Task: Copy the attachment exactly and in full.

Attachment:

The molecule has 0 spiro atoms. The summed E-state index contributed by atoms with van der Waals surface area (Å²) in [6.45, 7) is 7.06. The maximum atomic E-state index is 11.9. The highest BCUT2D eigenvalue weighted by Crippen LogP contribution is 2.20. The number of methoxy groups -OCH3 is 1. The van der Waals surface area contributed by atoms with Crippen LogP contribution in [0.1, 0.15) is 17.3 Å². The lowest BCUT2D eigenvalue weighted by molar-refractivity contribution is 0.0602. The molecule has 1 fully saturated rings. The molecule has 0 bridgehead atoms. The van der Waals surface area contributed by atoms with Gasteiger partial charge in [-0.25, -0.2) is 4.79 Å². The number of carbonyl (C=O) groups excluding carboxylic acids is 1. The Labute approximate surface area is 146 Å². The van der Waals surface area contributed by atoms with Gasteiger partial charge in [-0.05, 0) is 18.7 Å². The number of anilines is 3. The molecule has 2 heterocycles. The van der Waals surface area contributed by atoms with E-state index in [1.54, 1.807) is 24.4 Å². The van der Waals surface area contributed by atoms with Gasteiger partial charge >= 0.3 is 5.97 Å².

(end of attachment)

The molecule has 0 spiro atoms. The summed E-state index contributed by atoms with van der Waals surface area (Å²) in [6.45, 7) is 7.06. The maximum atomic E-state index is 11.9. The highest BCUT2D eigenvalue weighted by Crippen LogP contribution is 2.20. The number of methoxy groups -OCH3 is 1. The van der Waals surface area contributed by atoms with Crippen LogP contribution in [0.1, 0.15) is 17.3 Å². The lowest BCUT2D eigenvalue weighted by molar-refractivity contribution is 0.0602. The molecule has 1 fully saturated rings. The molecule has 0 bridgehead atoms. The van der Waals surface area contributed by atoms with Gasteiger partial charge in [-0.25, -0.2) is 4.79 Å². The number of carbonyl (C=O) groups excluding carboxylic acids is 1. The Labute approximate surface area is 146 Å². The van der Waals surface area contributed by atoms with Gasteiger partial charge in [-0.05, 0) is 18.7 Å². The number of anilines is 3. The molecule has 2 heterocycles. The van der Waals surface area contributed by atoms with E-state index in [1.54, 1.807) is 24.4 Å². The van der Waals surface area contributed by atoms with Gasteiger partial charge >= 0.3 is 5.97 Å².